Now that we’ve finished our 2022 Player Profiles, it’s time to take a look at the top sleepers at each position. Today, we cover sleeper tight ends. This is my favorite series to do every year, since hope springs eternal. In order to stave off people who say “hey that’s not a sleeper!” I have set criteria: the players have to go as “backend backups.” To determine this, I multiplied the number of players taken in a standard 1QB/2RB/3WR/1TE draft and multiplied that number by 1.5. This means this series will cover players I believe have a chance to finish as weekly starters for you, who are currently ranked outside the top-18 at quarterback, top-36 at running back, top-54 at wide receiver, and top-18 at tight end. This way I am only looking at players going as backups. To find these numbers, I used 4for4.com’s consensus average draft position tool.
Tight End Sleeper #1: Gerald Everett, L.A. Chargers (TE20, 154 overall)
Gerald Everett never stood a chance in his career. He had to split targets with Tyler Higbee with the other L.A. team, and he had to deal with the 21st-most tight end targets last year in Seattle, and the whole mess surrounding Russell Wilson’s pinky. But, on a per-target basis last season, he was among the best in the league. He was top-fifteen in yards per target, thanks to his athleticism leading him to the #3 true catch rate and #2 contested catch rate (per PlayerProfiler.com). He replaces Jared Cook in L.A., and on the surface, they had very similar seasons, but a peek under the hood shows that Jared Cook squandered his opportunities, and Everett made the most of his.
Jared Cook finished 2021 with 3 catches for 35 yards per game and scored four touchdowns, and Everett had 3 catches for 32 yards per game, scoring… four touchdowns. But, Cook did it on many, many more opportunities with the Chargers. Jared Cook had 83 targets and 68 air yards last year, which ranked 14th and 11th, respectively. Everett ranked 21st and 24th in those categories, meaning that Cook and Everett did basically the same thing with Cook getting more opportunities to produce. What if Gerald Everett gets Jared Cook’s opportunities in 2022?
Tight End Sleeper #2: Austin Hooper, Tennessee (TE23, 163 overall)
The Titans have a history of utilizing the tight end and were in the top half in tight end target rate last season. Unfortunately, given how they rotated tight ends, no tight end had enough targets to matter last year, or the year before that, or really, since Delanie Walker (no matter how much we wanted Jonnu Smith to be a thing). Now they have a solid pass catcher in Hooper and a wide-open room for targets. The last time we saw a highly-targeted Hooper was his two years in Miami, wherein he finished as TE6 in both years, averaging 73 receptions for 723 yards and five touchdowns per season. At this point, the Titans’ offense could be hot garbage, what with all the question marks. But it probably won’t be considering that all those question marks are around if good, quality players will continue to be good, quality players. Hooper has a chance to be 2020’s Logan Thomas, a guy who gets consistent volume and then turns it on when a player ahead of him on the depth chart falls, allowing him to vault up the ranks.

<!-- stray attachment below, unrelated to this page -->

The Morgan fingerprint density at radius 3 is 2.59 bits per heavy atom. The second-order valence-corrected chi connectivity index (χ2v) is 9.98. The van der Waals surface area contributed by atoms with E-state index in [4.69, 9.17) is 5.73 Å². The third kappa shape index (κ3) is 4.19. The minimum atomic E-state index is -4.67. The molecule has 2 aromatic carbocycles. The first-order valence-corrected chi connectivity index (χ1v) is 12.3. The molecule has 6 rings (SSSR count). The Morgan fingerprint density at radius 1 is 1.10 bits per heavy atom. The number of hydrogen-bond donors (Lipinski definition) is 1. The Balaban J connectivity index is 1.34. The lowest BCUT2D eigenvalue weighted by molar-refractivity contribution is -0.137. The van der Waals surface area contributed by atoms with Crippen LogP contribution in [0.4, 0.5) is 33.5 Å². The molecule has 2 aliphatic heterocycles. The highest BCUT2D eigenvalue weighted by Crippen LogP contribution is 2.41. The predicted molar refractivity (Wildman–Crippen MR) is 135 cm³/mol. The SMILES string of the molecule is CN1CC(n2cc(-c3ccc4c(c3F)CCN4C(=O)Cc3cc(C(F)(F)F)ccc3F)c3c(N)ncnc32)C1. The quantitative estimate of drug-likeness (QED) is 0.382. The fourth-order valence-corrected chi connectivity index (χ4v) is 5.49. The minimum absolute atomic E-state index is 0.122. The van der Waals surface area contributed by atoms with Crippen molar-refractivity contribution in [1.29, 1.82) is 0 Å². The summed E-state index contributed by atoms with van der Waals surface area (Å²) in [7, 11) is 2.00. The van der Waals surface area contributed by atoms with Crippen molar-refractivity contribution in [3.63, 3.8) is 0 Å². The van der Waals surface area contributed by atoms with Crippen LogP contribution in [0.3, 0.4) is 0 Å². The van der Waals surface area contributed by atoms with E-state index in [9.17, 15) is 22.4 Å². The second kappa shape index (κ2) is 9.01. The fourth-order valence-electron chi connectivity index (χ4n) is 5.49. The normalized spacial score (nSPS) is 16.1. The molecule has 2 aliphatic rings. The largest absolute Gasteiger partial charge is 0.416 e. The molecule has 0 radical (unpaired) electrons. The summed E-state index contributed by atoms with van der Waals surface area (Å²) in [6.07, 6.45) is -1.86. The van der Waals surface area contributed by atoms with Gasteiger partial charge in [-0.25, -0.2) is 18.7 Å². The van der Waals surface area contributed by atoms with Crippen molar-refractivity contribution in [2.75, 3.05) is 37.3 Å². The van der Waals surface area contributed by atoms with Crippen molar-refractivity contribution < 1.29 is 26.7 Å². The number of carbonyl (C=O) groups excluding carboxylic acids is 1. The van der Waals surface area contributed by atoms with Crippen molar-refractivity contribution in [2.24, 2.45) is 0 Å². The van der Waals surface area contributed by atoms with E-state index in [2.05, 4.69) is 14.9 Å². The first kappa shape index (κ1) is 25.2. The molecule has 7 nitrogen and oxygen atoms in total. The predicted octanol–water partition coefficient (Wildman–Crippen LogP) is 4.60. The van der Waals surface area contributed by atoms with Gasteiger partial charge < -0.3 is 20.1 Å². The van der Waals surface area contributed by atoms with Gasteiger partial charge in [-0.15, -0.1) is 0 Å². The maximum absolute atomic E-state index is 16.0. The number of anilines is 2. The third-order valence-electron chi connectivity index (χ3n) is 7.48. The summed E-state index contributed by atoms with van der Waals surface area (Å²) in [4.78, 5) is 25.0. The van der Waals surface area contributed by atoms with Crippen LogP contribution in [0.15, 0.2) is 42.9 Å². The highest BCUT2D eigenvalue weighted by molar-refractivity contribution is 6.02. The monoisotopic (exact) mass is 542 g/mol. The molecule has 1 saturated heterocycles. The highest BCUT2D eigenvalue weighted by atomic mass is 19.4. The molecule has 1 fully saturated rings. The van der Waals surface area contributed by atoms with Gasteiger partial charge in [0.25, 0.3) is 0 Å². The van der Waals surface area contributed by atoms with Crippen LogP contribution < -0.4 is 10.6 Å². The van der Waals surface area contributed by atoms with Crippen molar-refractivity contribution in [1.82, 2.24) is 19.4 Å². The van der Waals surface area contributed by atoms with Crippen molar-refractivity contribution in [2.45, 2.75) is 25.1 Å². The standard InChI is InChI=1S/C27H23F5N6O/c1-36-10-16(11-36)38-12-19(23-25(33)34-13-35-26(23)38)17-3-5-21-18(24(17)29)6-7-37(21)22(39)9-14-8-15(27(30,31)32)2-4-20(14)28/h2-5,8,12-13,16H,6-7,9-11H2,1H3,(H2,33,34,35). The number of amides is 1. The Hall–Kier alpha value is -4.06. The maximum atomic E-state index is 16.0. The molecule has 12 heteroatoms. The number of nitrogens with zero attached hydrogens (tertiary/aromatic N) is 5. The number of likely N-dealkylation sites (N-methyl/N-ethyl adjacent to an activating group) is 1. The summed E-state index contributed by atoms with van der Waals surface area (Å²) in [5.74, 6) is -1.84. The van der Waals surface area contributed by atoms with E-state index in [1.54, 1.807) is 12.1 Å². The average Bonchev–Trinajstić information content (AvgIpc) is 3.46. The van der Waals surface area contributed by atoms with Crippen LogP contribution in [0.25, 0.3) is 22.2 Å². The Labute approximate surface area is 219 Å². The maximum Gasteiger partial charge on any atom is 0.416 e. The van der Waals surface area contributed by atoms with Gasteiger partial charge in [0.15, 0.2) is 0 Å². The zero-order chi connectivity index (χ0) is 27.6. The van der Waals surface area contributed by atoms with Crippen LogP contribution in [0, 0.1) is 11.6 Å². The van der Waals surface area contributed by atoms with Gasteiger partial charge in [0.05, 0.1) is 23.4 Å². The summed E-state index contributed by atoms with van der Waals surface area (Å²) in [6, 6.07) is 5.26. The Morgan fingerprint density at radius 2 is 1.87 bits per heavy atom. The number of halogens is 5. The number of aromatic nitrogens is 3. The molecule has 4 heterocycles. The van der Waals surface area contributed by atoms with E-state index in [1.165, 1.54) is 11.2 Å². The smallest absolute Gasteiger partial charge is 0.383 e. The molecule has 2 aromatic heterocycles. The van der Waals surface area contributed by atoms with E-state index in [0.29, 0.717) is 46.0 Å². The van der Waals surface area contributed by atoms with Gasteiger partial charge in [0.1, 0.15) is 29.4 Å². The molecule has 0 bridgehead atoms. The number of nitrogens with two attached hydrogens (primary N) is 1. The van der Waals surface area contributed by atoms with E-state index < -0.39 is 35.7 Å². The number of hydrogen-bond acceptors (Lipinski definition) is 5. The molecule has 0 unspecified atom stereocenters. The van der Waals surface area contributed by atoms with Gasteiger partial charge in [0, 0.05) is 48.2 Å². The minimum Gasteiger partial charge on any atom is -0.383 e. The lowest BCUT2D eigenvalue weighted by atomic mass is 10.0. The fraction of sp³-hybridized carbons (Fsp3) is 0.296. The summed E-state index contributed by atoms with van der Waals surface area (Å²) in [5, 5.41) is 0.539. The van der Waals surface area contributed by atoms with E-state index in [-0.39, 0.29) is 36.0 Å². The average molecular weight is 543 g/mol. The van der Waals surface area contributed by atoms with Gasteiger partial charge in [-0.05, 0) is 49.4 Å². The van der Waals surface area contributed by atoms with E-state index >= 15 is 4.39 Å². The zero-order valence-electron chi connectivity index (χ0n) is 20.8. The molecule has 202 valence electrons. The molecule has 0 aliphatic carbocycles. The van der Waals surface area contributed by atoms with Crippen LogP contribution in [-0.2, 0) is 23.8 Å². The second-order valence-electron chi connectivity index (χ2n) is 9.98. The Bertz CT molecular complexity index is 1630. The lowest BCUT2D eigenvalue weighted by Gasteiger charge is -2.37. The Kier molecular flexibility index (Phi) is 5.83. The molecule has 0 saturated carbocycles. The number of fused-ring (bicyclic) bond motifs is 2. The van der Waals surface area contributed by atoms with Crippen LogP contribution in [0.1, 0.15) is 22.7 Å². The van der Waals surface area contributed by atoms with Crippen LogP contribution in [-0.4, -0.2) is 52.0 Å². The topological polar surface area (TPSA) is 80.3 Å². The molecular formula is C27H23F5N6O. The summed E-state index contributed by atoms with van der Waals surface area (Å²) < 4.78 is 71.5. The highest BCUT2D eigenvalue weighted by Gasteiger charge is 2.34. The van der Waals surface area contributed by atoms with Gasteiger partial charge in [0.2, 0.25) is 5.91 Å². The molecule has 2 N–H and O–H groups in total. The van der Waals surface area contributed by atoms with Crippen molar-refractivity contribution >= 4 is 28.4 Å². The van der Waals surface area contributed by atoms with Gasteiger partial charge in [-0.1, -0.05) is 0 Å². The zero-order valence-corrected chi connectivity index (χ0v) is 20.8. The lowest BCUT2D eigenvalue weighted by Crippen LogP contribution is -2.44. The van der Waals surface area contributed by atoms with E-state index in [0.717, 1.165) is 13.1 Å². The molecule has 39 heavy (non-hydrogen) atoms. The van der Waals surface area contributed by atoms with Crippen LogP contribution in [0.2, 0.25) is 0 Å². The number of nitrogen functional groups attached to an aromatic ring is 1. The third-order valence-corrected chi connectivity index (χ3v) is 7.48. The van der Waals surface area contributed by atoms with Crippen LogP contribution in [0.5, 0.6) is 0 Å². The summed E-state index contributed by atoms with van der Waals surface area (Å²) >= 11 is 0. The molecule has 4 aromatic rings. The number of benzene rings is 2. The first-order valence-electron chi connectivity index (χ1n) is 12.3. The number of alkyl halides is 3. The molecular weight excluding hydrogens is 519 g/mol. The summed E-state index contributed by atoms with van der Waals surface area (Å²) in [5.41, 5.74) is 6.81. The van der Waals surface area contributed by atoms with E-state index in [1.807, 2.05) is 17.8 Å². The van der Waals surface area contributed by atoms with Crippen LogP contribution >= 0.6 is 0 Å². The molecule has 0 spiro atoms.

Tight End Sleeper #3: Logan Thomas, Washington (TE25, 194 overall)
With everything going on with Washington, we just sort of… forgot about Logan Thomas. The converted quarterback came off the PUP earlier this week, and he stands to slide right back into the role he occupied before we all decided to forget about him. In his games where he played more than five snaps last season, Logan Thomas averaged 5 targets, 3.6 receptions, and 39 yards per game, while scoring three touchdowns in five games. This comes on the heels of his torrid pace to finish 2020, where he averaged 7 catches for 60 yards, and scored 3 touchdowns in six games to end 2020. In his last seventeen games, Logan Thomas averages 4.5 catches for 45 yards per game, and he has scored eight touchdowns in those 17 contests. That comes out to 76 catches, 760 yards, and 8 touchdowns, which would have been good for 200 PPR points. Last year, the year-long TE4, George Kittle, scored 198 points.